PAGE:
Four lessons we can learn from the campaign trail on personal brand management

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Jeff Bezos, the founder of Amazon, once said: “Your brand is what people say about you when you are not in the room”.

A great personal brand is the key to professional development. The 2016 presidential election campaign trail is one huge exercise in personal branding. The candidate who puts in the greatest effort to manage their brand will take home the ultimate prize as President of the United States of America.

As the net starts to close in on the front runners, we take a look at the lessons we can learn in personal branding from our candidates.

1. Demonstrate Passion

Identifying the parts of your professional and personal life you enjoy and have a talent for is one way to build your personal brand. One of the reasons the 2016 presidential campaign is so interesting to watch is because three of the GOP candidates who have zero political experience are topping the polls.

Why are they garnering so much support? Because their recommendations for positive change may seem much more credible.

Given his impressive CV  as a neurosurgeon of 30 years experience, it’s quite compelling to hear GOP candidate Ben Carson express his disdain for the Affordable Care Act Just so, you can (almost) believe in Trump when he proclaims himself to  “be the greatest jobs President God created ever”, largely because, as CNN money calculated, he has already created 34,000 jobs so far in his career.

Passion and talent cannot be taught, they can only be nurtured. Exercising your expertise and interests incites people to understand your personal brand better. Focus on your niche, and build upon it.

2. Be relatable

Your personal brand needs to be worth believing in to be supported. One of the biggest reasons candidates drop out of the campaign trail is due to a lack of connection with voters.

Simply put, if voters can’t relate to what you stand for and who you are as a person, they will not support you. Once you’ve decided what you stand for, you can build upon your brand in rallying for a cause in alliance with an existing audience.

One candidate who has been demonstrating this technique along the campaign trail is Bernie Sanders. He has loudly voiced his admiration and support for Pope Francis, the ‘People’s Pope’. Though Sanders acknowledged some fundamental ideological differences, he has nonetheless praised Francis for his economic progressivism, and climate change activism.

By dint of these brand identifiers, economic progressivism, and climate change activism, Sanders benefits from the support of Francis’ legion of followers. Pretty smart move.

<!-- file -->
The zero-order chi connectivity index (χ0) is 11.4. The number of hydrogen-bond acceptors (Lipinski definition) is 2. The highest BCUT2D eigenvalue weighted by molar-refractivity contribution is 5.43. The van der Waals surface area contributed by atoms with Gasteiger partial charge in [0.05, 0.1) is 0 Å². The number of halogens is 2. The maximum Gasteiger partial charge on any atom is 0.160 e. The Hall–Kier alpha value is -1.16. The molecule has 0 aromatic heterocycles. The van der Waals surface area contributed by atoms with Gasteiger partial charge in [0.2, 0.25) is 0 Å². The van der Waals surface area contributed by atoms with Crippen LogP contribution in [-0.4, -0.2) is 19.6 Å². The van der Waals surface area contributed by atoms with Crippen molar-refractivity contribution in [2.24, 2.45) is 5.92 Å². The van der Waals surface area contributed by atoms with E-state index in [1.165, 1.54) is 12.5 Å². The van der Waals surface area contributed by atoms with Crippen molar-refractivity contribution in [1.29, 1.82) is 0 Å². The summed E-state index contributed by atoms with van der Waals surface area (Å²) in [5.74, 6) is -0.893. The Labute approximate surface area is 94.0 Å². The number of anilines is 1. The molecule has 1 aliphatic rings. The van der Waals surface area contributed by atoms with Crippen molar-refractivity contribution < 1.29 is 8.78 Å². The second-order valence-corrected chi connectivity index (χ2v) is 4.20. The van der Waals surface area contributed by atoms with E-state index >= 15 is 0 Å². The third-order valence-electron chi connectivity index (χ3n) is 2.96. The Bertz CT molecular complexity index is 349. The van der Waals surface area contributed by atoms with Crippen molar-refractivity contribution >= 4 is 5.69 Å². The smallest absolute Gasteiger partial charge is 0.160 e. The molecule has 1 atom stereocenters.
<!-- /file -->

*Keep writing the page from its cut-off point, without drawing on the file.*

One who doesn’t do relatable so well is Hillary Clinton. Sure she publicizes the fact that she had a modest upbringing, went to public school, was a girl scout and played softball, but when she makes statements about being ‘dead broke’ and in debt back in 2001 (is that possible while living in a $2.84 million home) , voters start to wonder whether she is really in touch with her voters.

The key is finding common ground and using it to your advantage – something Hilary needs to work on fast if she wants to secure her Democratic nomination.

3. Differentiate yourself

One observation that can be made about the 2016 presidential campaign is that it is totally different. We’re no longer enamored by well-crafted speeches and promises of a better future. Voters for the most part have grown cynical and want to see big changes in their candidates.

According to a CNN ORC poll 57% of Americans say their perfect Obama successor would change most of the policies enacted by Obama’s administration. Those who can identify the need to focus on change and those who can make themselves stand out have a greater chance of success.

Whether you love him or hate him, Donald Trump certainly knows how to stand out from the crowd. Even though his controversial comments range from the casually sexist to the blatantly racist, he still manages to climb the Republican opinion polls.

Similarly, Bernie Sanders new strain of ‘socialist democracy’ differentiates him from the other politically indistinguishable nominees. Being different is good. It encourages people to reconsider the status quo, and it commands a certain fearlessness – one of the most notable marks of effective leadership.

4. Transparency is key

Ben Carson and Donald Trump are perfect advocates for ‘telling it like it is’: their frequently non-PC assessments of delicate political problems come with ‘no filter’ (amongst other things!).

Hillary Clinton was once revered as the opponent to beat, with an army of loyal voters marching behind her. However, her vague justifications for controversial decisions she has made in the past have kindled distrust among the ranks.

Jeb Bush is also trying to shake off the whispers of dishonesty. When Bush retracted his confirmation that he too would have gone gone to war in Iraq, his polling figures plummeted.

Clichéd thought it might be, honesty really is the best policy; owning up to mistakes actually makes you appear more trustworthy. Straight talk (without causing offense!), be honest about your poor decisions and recognize them as necessary learning curves on the path to success.

And there you have it. The campaign trail has been marked by many controversial statements, entertaining retorts, and some very novel opinions on what it takes to become the next President of the United States of America. From this media maelstrom, there are some superb takeaways on the do’s and don’ts of unmasking your professional personality and maximizing your brand value.

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